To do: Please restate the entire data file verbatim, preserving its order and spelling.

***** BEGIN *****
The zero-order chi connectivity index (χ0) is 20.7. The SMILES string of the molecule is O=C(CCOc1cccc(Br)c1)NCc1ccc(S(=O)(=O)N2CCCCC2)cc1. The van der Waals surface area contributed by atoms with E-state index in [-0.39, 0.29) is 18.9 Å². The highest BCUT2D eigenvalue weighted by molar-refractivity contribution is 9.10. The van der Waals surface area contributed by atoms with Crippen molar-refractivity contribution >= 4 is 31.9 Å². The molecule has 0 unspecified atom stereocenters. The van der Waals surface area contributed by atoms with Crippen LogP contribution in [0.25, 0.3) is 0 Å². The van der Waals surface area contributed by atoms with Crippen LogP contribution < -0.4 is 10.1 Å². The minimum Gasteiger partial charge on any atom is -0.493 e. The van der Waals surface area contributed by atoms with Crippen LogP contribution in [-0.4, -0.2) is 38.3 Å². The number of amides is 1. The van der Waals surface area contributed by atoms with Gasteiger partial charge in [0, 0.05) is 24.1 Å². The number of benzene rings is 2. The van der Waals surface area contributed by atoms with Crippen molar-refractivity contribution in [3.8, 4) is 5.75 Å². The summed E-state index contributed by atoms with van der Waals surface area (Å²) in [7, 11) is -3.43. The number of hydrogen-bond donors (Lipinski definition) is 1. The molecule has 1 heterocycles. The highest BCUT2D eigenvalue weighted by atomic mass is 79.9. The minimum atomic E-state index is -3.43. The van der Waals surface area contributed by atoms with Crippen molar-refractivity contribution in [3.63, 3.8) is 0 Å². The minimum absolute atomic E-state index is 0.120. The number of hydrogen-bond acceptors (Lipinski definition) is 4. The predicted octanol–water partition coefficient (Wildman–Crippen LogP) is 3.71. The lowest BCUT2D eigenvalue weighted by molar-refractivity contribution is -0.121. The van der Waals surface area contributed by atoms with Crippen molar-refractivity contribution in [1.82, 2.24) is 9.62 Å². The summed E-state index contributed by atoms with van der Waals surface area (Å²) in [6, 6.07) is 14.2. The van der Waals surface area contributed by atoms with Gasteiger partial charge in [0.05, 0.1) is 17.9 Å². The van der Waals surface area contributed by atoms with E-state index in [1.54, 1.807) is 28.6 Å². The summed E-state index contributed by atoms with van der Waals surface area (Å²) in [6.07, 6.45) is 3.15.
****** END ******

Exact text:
The zero-order chi connectivity index (χ0) is 20.7. The SMILES string of the molecule is O=C(CCOc1cccc(Br)c1)NCc1ccc(S(=O)(=O)N2CCCCC2)cc1. The van der Waals surface area contributed by atoms with E-state index in [-0.39, 0.29) is 18.9 Å². The highest BCUT2D eigenvalue weighted by molar-refractivity contribution is 9.10. The van der Waals surface area contributed by atoms with Crippen molar-refractivity contribution >= 4 is 31.9 Å². The molecule has 0 unspecified atom stereocenters. The van der Waals surface area contributed by atoms with Crippen LogP contribution in [0.25, 0.3) is 0 Å². The van der Waals surface area contributed by atoms with Crippen LogP contribution < -0.4 is 10.1 Å². The minimum Gasteiger partial charge on any atom is -0.493 e. The van der Waals surface area contributed by atoms with Crippen LogP contribution in [-0.4, -0.2) is 38.3 Å². The number of amides is 1. The van der Waals surface area contributed by atoms with Gasteiger partial charge in [0, 0.05) is 24.1 Å². The number of benzene rings is 2. The van der Waals surface area contributed by atoms with Crippen molar-refractivity contribution in [3.8, 4) is 5.75 Å². The summed E-state index contributed by atoms with van der Waals surface area (Å²) in [7, 11) is -3.43. The number of hydrogen-bond donors (Lipinski definition) is 1. The molecule has 1 heterocycles. The highest BCUT2D eigenvalue weighted by atomic mass is 79.9. The minimum atomic E-state index is -3.43. The van der Waals surface area contributed by atoms with Crippen molar-refractivity contribution in [3.63, 3.8) is 0 Å². The minimum absolute atomic E-state index is 0.120. The number of hydrogen-bond acceptors (Lipinski definition) is 4. The predicted octanol–water partition coefficient (Wildman–Crippen LogP) is 3.71. The lowest BCUT2D eigenvalue weighted by molar-refractivity contribution is -0.121. The van der Waals surface area contributed by atoms with Crippen molar-refractivity contribution in [1.82, 2.24) is 9.62 Å². The summed E-state index contributed by atoms with van der Waals surface area (Å²) in [6, 6.07) is 14.2. The van der Waals surface area contributed by atoms with Gasteiger partial charge in [0.05, 0.1) is 17.9 Å². The van der Waals surface area contributed by atoms with E-state index in [1.54, 1.807) is 28.6 Å². The summed E-state index contributed by atoms with van der Waals surface area (Å²) in [6.07, 6.45) is 3.15.